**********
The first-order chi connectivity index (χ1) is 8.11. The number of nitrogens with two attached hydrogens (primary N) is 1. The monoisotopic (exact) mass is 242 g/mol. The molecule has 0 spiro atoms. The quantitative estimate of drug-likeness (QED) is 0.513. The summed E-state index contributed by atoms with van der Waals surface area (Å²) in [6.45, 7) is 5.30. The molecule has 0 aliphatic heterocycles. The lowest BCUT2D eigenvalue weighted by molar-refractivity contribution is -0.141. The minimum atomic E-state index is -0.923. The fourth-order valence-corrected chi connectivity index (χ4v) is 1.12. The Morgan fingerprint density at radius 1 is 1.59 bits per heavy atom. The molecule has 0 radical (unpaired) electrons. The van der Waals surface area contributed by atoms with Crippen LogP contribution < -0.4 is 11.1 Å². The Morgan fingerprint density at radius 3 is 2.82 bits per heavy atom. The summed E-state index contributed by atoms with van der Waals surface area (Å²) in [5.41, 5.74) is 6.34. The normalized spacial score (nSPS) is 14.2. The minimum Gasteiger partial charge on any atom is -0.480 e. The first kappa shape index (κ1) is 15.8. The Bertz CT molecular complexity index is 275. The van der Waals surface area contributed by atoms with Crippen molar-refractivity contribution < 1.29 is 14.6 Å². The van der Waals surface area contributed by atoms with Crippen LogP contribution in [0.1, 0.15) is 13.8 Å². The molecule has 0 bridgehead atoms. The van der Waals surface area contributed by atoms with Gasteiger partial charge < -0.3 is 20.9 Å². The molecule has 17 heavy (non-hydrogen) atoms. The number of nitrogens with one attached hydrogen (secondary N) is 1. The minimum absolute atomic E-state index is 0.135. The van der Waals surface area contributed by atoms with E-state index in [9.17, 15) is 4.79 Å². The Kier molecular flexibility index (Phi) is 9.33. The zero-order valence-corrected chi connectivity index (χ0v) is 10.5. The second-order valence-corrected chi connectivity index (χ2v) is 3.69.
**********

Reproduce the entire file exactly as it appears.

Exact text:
The first-order chi connectivity index (χ1) is 8.11. The number of nitrogens with two attached hydrogens (primary N) is 1. The monoisotopic (exact) mass is 242 g/mol. The molecule has 0 spiro atoms. The quantitative estimate of drug-likeness (QED) is 0.513. The summed E-state index contributed by atoms with van der Waals surface area (Å²) in [6.45, 7) is 5.30. The molecule has 0 aliphatic heterocycles. The lowest BCUT2D eigenvalue weighted by molar-refractivity contribution is -0.141. The minimum atomic E-state index is -0.923. The fourth-order valence-corrected chi connectivity index (χ4v) is 1.12. The Morgan fingerprint density at radius 1 is 1.59 bits per heavy atom. The molecule has 0 radical (unpaired) electrons. The van der Waals surface area contributed by atoms with Crippen LogP contribution < -0.4 is 11.1 Å². The Morgan fingerprint density at radius 3 is 2.82 bits per heavy atom. The summed E-state index contributed by atoms with van der Waals surface area (Å²) in [5.41, 5.74) is 6.34. The normalized spacial score (nSPS) is 14.2. The minimum Gasteiger partial charge on any atom is -0.480 e. The first kappa shape index (κ1) is 15.8. The Bertz CT molecular complexity index is 275. The van der Waals surface area contributed by atoms with Crippen molar-refractivity contribution < 1.29 is 14.6 Å². The van der Waals surface area contributed by atoms with Crippen LogP contribution in [0.1, 0.15) is 13.8 Å². The molecule has 0 bridgehead atoms. The van der Waals surface area contributed by atoms with Gasteiger partial charge < -0.3 is 20.9 Å². The molecule has 17 heavy (non-hydrogen) atoms. The number of nitrogens with one attached hydrogen (secondary N) is 1. The minimum absolute atomic E-state index is 0.135. The van der Waals surface area contributed by atoms with E-state index in [9.17, 15) is 4.79 Å². The Kier molecular flexibility index (Phi) is 9.33. The zero-order valence-corrected chi connectivity index (χ0v) is 10.5. The second-order valence-corrected chi connectivity index (χ2v) is 3.69.